SPU men’s basketball comes in with high expectations, long memories
Despite a No. 1 ranking in the Sporting News preseason rankings and a No. 2 spot in the polls, SPU is still thinking about those three losses to Western Washington last season.
Seattle Times staff reporter
Will David Downs rewrite the record books?
Senior point guard David Downs, a two-time GNAC first-team postseason all-conference selection, began the season ranked 46th all-time in points with 1,132, ninth in assists (411) and 18th in three-pointers made (163).
What about the new guys?
Junior center Cory Hutsen replaces departing Andy Poling and Idaho transfer Matt Borton assumes a spot in lineup created when last season’s leading scorer Jobi Wall graduated.
How does he do it?
At 6-4, Riley Stockton became the shortest player to lead the GNAC in rebounding, averaging 7.5 boards. The junior guard, who won the conference Defensive Player of the Year award, is averaging a team-leading 5.7 rebounds this season.
What’s in reserve?
There’s a significant drop off in production after SPU’s top four players. The Falcons will need a little scoring help from the bench, but no one averages more than five points.
Will the shooting hold up?
It’s no secret Seattle Pacific lives and dies with the three-pointer. Forty-two percent (59 of 140) of its field goal attempts are behind the arc this season. The Falcons are shooting 47.5 percent on threes.
• Two GNAC player of the year candidates square off 7 p.m. Dec. 7 at Brougham Pavilion when conference preseason POY pick David Downs and the Falcons host Mark McLaughlin, last season’s league scoring champion, and Central Washington.
• On Jan. 15, SPU returns to Bellingham to face two-time defending GNAC Western Washington. The Falcons’ season has ended the past two years at Carver Gym in the Division II Western Regionals.
• The most daunting road trip in the GNAC is the two-game trek to Alaska. The Falcons travel to Alaska Anchorage on Feb. 6 before their Feb. 8 game at Alaska Fairbanks. SPU last won both road games in 2002.
David Downs, quite possibly the best Division II men’s basketball player in the country, is motivated by past failures.
For starters, there’s the three losses the Seattle Pacific men’s basketball team suffered to Western Washington last season, including a heartbreaking defeat in the Western Regional title game.
It was the second straight year the Falcons came up short against the Vikings in the regionals.
Despite a No. 1 ranking in The Sporting News preseason rankings and a No. 2 spot in the polls, Downs admits he’s a little obsessed with Western.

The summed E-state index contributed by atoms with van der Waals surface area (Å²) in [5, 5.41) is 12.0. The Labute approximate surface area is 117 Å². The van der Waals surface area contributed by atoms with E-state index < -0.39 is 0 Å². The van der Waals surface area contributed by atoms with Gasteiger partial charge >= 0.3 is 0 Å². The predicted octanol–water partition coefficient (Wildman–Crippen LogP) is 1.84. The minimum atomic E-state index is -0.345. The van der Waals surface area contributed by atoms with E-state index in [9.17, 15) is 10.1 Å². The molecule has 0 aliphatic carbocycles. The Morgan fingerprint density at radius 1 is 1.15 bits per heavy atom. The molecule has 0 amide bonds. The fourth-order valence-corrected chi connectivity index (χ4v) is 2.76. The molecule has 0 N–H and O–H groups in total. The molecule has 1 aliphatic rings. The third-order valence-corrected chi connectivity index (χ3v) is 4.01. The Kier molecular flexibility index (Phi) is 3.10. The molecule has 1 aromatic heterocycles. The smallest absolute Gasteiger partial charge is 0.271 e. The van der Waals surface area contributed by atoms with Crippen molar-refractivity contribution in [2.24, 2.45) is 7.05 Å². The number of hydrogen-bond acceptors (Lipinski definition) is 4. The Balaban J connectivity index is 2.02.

“To me they’re still No. 1 because we haven’t proven anything to them,” said the 6-foot-2, 195-pound senior point guard. “Until we beat them or until we beat the top teams in the league, then that’s when we’re No. 1.
“To me we have some work to do this year to prove not only to ourselves but to other people that we’re ready to start playing in the big games.”
Next up for the Falcons (3-0) is Friday’s 7 p.m. home opener at Brougham Pavilion against Colorado Christian.
Downs, who is averaging 25 points, is looking to build on an incredible start after leading SPU to the Disney Tip-Off Classic title and winning GNAC player of the week honors.
“Because of what he did, in some of our upcoming games it may be different going forward,” coach Ryan Looney said. “He’s going to have to then make the decision to get other people involved.”
The Falcons boast a diversified attack that features 6-8 forward Patrick Simon, a Washington State transfer, junior center Cory Hutsen and guard Riley Stockton, the nephew of Hall of Famer John Stockton.
Downs, Simon and Stockton are prolific three-point shooters, while Hutsen is a low-post threat.
“With what we have and everything we’ve been through, the season is a success only if we get past the Sweet 16,” Downs said. “We do that, then I think we have to re-evaluate our goals and take it game by game.”
Talking about the postseason in November makes Looney cringe. “The message that we deliver to our guys is it’s not about winning and losing, it’s about the process,” he said. “We try to handle every single day — whether it’s practice or a game — as its own unique entity. ... You do that, then wins and losses will take care of themselves.”
Still, admittedly Looney relives the postseason defeats to the Vikings in his private moments.
“I think about it all the time,” he said, laughing. “I just don’t always communicate it with my team.”
The Falcons posted a 27-4 record last season, including a loss at San Francisco State.
“If we would have won that game, then we play that (regionals) game right here in this gym,” Looney said. “You never know which game will decide your season.”